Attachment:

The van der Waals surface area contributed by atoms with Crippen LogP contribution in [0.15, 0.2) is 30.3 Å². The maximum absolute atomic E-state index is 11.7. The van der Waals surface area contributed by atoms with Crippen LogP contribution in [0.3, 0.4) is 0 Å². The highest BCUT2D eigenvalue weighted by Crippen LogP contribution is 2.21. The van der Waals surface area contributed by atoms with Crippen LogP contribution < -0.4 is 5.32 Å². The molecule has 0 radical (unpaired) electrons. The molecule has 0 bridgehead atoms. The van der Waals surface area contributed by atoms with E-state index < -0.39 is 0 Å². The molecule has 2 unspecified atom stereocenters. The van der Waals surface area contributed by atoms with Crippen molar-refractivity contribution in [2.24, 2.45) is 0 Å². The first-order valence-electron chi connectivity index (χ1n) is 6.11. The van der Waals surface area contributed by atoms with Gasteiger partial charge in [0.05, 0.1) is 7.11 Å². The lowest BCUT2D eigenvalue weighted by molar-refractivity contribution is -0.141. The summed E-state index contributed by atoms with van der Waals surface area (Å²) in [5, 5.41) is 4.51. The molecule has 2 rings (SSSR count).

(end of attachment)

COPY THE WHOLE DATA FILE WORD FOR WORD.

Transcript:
The van der Waals surface area contributed by atoms with Crippen LogP contribution in [0.15, 0.2) is 30.3 Å². The maximum absolute atomic E-state index is 11.7. The van der Waals surface area contributed by atoms with Crippen LogP contribution in [0.3, 0.4) is 0 Å². The highest BCUT2D eigenvalue weighted by Crippen LogP contribution is 2.21. The van der Waals surface area contributed by atoms with Crippen LogP contribution < -0.4 is 5.32 Å². The molecule has 0 radical (unpaired) electrons. The molecule has 0 bridgehead atoms. The van der Waals surface area contributed by atoms with E-state index < -0.39 is 0 Å². The molecule has 2 unspecified atom stereocenters. The van der Waals surface area contributed by atoms with Crippen molar-refractivity contribution in [2.24, 2.45) is 0 Å². The first-order valence-electron chi connectivity index (χ1n) is 6.11. The van der Waals surface area contributed by atoms with Gasteiger partial charge in [0.05, 0.1) is 7.11 Å². The lowest BCUT2D eigenvalue weighted by molar-refractivity contribution is -0.141. The summed E-state index contributed by atoms with van der Waals surface area (Å²) in [5, 5.41) is 4.51. The molecule has 2 rings (SSSR count).